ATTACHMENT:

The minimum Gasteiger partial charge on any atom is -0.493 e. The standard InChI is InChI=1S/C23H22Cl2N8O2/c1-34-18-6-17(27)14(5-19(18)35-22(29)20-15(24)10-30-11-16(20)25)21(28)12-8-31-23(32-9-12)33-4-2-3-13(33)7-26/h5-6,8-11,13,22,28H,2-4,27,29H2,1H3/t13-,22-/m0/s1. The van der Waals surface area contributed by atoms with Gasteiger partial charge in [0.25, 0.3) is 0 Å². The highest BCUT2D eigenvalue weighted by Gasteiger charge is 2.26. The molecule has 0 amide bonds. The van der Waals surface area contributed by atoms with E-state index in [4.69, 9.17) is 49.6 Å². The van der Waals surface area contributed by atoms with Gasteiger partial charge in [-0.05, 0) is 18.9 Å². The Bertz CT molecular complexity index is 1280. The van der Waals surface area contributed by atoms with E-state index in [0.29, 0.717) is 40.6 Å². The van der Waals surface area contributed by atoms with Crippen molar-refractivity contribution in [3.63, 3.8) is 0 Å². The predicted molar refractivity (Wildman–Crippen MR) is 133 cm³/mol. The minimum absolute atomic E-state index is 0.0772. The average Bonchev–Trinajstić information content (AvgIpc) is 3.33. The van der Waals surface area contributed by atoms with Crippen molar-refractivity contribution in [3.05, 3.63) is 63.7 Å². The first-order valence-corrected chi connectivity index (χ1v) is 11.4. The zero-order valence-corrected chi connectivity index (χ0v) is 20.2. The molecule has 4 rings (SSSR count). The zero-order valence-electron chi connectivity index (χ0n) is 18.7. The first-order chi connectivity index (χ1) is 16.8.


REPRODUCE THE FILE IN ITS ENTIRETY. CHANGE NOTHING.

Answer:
The minimum Gasteiger partial charge on any atom is -0.493 e. The standard InChI is InChI=1S/C23H22Cl2N8O2/c1-34-18-6-17(27)14(5-19(18)35-22(29)20-15(24)10-30-11-16(20)25)21(28)12-8-31-23(32-9-12)33-4-2-3-13(33)7-26/h5-6,8-11,13,22,28H,2-4,27,29H2,1H3/t13-,22-/m0/s1. The van der Waals surface area contributed by atoms with Gasteiger partial charge in [0.25, 0.3) is 0 Å². The highest BCUT2D eigenvalue weighted by Gasteiger charge is 2.26. The molecule has 0 amide bonds. The van der Waals surface area contributed by atoms with E-state index in [4.69, 9.17) is 49.6 Å². The van der Waals surface area contributed by atoms with Gasteiger partial charge in [-0.05, 0) is 18.9 Å². The Bertz CT molecular complexity index is 1280. The van der Waals surface area contributed by atoms with E-state index in [0.29, 0.717) is 40.6 Å². The van der Waals surface area contributed by atoms with Crippen molar-refractivity contribution in [3.63, 3.8) is 0 Å². The predicted molar refractivity (Wildman–Crippen MR) is 133 cm³/mol. The minimum absolute atomic E-state index is 0.0772. The average Bonchev–Trinajstić information content (AvgIpc) is 3.33. The van der Waals surface area contributed by atoms with Crippen molar-refractivity contribution in [3.05, 3.63) is 63.7 Å². The first-order valence-corrected chi connectivity index (χ1v) is 11.4. The zero-order valence-corrected chi connectivity index (χ0v) is 20.2. The molecule has 4 rings (SSSR count). The zero-order valence-electron chi connectivity index (χ0n) is 18.7. The first-order chi connectivity index (χ1) is 16.8.